Google has launched a beta version of a tool that lets website owners tell the search engine more about their website instead of having to wait until the Google webspider comes by.
The Sitemaps application lets website owners tell the search engine about the individual site's structure and the frequency at which it changes. In theory, this allows Google to create a more accurate index and deliver better search results.
The tool can benefit both amateur and large, professionally run websites, Google said on its website.
Website owners can download the free application that creates an XML file containing all the information about the website.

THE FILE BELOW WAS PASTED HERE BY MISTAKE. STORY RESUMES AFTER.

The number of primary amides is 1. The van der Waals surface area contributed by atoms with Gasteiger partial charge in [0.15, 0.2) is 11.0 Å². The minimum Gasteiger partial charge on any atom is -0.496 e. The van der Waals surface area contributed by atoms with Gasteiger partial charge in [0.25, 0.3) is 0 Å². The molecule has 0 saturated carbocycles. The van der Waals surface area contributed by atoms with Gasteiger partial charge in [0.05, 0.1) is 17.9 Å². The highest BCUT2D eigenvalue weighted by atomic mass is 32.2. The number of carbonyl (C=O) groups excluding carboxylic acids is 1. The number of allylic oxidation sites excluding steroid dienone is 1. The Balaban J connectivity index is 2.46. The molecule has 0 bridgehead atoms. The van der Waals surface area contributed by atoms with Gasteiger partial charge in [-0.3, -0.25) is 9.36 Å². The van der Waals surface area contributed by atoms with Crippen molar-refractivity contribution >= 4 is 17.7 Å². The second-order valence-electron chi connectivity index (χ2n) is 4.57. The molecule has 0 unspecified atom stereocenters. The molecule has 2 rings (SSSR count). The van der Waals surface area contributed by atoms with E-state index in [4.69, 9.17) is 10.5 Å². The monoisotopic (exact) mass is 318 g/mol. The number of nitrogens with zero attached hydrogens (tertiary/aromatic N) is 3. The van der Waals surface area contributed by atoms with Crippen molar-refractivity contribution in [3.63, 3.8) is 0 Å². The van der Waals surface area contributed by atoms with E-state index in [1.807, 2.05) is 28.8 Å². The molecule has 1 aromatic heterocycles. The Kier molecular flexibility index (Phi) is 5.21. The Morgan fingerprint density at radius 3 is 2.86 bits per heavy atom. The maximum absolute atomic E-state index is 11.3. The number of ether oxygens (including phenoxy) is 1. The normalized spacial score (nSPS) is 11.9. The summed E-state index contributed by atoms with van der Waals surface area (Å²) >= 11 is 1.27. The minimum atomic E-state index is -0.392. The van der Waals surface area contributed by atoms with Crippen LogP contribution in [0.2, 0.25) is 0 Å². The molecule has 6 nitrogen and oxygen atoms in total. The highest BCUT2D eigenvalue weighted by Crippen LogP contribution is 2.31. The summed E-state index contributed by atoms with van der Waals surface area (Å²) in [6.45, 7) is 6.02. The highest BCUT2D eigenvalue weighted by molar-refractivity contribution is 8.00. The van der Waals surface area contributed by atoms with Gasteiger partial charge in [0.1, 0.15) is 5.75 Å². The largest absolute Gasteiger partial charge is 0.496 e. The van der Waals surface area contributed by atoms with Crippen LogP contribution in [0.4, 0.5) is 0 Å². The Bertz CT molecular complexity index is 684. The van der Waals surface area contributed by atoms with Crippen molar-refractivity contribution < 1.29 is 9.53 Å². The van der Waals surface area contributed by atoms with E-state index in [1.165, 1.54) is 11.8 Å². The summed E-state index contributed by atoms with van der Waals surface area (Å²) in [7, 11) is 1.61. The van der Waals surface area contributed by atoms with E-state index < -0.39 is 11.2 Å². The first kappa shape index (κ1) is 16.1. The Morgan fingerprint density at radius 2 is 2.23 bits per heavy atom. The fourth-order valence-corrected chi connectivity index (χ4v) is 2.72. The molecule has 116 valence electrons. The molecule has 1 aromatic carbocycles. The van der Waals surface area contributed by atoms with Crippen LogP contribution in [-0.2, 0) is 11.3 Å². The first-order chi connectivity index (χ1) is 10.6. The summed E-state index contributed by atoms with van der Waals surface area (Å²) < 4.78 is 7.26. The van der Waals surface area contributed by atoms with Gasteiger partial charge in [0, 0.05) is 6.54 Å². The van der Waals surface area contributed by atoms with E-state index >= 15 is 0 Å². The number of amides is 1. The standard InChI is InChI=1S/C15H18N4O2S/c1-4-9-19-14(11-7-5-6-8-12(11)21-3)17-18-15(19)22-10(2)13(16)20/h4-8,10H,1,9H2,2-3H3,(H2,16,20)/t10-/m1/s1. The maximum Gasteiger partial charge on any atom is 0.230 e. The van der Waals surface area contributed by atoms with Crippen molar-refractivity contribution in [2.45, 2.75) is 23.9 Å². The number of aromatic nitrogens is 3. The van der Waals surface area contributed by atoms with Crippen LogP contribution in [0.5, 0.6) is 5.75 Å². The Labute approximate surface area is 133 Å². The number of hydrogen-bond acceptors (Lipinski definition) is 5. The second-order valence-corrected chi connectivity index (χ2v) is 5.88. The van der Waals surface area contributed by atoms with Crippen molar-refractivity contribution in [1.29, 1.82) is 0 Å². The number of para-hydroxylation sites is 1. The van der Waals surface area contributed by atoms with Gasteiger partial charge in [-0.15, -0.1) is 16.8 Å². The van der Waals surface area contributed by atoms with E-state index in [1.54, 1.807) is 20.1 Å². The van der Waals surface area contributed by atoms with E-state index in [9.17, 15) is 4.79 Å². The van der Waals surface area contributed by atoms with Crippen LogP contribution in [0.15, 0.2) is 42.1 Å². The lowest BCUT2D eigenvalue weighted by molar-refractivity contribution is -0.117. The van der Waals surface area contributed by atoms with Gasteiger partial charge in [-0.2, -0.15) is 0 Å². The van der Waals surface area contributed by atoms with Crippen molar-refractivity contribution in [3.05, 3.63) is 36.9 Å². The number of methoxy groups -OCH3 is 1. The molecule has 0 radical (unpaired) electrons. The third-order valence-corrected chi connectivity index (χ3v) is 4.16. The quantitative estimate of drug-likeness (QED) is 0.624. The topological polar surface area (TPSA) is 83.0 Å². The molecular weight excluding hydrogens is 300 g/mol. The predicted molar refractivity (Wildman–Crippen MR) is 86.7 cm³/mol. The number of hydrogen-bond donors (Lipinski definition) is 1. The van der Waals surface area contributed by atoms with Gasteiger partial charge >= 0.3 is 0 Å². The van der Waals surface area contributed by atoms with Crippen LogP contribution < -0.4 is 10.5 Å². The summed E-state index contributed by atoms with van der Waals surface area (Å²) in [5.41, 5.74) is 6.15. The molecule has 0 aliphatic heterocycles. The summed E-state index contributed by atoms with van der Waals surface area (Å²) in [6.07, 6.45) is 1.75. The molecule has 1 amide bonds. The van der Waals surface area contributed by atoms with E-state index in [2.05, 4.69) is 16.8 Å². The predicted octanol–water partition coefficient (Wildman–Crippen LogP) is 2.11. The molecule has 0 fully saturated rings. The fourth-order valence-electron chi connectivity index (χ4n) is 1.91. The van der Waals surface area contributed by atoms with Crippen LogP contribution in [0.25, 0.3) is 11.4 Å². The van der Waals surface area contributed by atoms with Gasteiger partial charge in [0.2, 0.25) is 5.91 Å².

Sitemaps is similar to another technology that aids search engines called the Robots Exclusion Standard (RES). By adding a robots.txt file to the root of a website, site owners can instruct search robots or spiders which files and directories they should add to their index.
Where RES is an industry standard, the Sitemaps technology is developed by Google. Nothing, however, prevents competing search engines from accessing the information in the XML file and using it to improve their search index.
Some parts of Atacama have not received rainfall for 500 years - but a sudden deluge of water upset the Desert's delicate biological balance
Spitzer Space Telescope could not spot Oumuamua, suggesting that it is actually pretty small
Greenland crater one of the 25 largest impact craters on Earth
This long-sought progenitor star was identified in an image captured by Hubble in 2007